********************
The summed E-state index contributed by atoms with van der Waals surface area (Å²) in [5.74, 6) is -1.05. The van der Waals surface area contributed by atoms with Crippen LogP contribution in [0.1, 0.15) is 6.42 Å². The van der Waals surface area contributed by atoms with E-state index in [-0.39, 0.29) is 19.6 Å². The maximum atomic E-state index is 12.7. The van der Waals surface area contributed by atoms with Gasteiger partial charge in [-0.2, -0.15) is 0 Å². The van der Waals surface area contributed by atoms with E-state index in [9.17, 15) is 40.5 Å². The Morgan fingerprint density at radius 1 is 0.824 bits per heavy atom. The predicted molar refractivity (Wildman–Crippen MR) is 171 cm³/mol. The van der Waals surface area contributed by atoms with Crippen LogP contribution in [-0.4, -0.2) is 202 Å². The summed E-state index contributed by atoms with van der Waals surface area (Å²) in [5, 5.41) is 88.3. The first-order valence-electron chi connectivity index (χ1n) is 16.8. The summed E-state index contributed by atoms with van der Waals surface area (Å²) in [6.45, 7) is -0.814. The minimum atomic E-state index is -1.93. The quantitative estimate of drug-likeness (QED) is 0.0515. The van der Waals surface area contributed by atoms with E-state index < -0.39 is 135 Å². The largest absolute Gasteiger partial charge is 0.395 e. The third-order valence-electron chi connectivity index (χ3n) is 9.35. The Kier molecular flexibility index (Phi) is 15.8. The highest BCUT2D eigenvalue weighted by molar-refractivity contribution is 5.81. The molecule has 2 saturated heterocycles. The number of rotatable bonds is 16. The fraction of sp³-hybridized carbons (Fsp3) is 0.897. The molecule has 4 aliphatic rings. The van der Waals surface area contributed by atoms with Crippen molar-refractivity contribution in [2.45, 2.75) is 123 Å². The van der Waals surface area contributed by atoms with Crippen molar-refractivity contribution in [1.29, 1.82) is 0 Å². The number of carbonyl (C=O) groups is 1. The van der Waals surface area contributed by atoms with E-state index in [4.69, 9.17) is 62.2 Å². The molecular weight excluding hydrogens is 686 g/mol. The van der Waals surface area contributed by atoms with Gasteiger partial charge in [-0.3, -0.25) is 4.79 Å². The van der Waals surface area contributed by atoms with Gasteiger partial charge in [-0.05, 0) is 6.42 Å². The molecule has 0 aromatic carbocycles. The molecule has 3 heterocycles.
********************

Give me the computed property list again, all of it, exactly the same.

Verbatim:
The summed E-state index contributed by atoms with van der Waals surface area (Å²) in [5.74, 6) is -1.05. The van der Waals surface area contributed by atoms with Crippen LogP contribution in [0.1, 0.15) is 6.42 Å². The van der Waals surface area contributed by atoms with E-state index in [-0.39, 0.29) is 19.6 Å². The maximum atomic E-state index is 12.7. The van der Waals surface area contributed by atoms with Gasteiger partial charge in [-0.2, -0.15) is 0 Å². The van der Waals surface area contributed by atoms with E-state index in [9.17, 15) is 40.5 Å². The Morgan fingerprint density at radius 1 is 0.824 bits per heavy atom. The predicted molar refractivity (Wildman–Crippen MR) is 171 cm³/mol. The van der Waals surface area contributed by atoms with Crippen LogP contribution in [-0.4, -0.2) is 202 Å². The summed E-state index contributed by atoms with van der Waals surface area (Å²) in [5, 5.41) is 88.3. The first-order valence-electron chi connectivity index (χ1n) is 16.8. The summed E-state index contributed by atoms with van der Waals surface area (Å²) in [6.45, 7) is -0.814. The minimum atomic E-state index is -1.93. The quantitative estimate of drug-likeness (QED) is 0.0515. The van der Waals surface area contributed by atoms with E-state index < -0.39 is 135 Å². The largest absolute Gasteiger partial charge is 0.395 e. The third-order valence-electron chi connectivity index (χ3n) is 9.35. The Kier molecular flexibility index (Phi) is 15.8. The highest BCUT2D eigenvalue weighted by molar-refractivity contribution is 5.81. The molecule has 2 saturated heterocycles. The number of rotatable bonds is 16. The fraction of sp³-hybridized carbons (Fsp3) is 0.897. The molecule has 4 aliphatic rings. The van der Waals surface area contributed by atoms with Crippen molar-refractivity contribution in [2.45, 2.75) is 123 Å². The van der Waals surface area contributed by atoms with Crippen molar-refractivity contribution in [1.29, 1.82) is 0 Å². The number of carbonyl (C=O) groups is 1. The van der Waals surface area contributed by atoms with E-state index in [4.69, 9.17) is 62.2 Å². The molecular weight excluding hydrogens is 686 g/mol. The van der Waals surface area contributed by atoms with Gasteiger partial charge in [-0.3, -0.25) is 4.79 Å². The van der Waals surface area contributed by atoms with Gasteiger partial charge in [-0.05, 0) is 6.42 Å². The molecule has 0 aromatic carbocycles. The molecule has 3 heterocycles.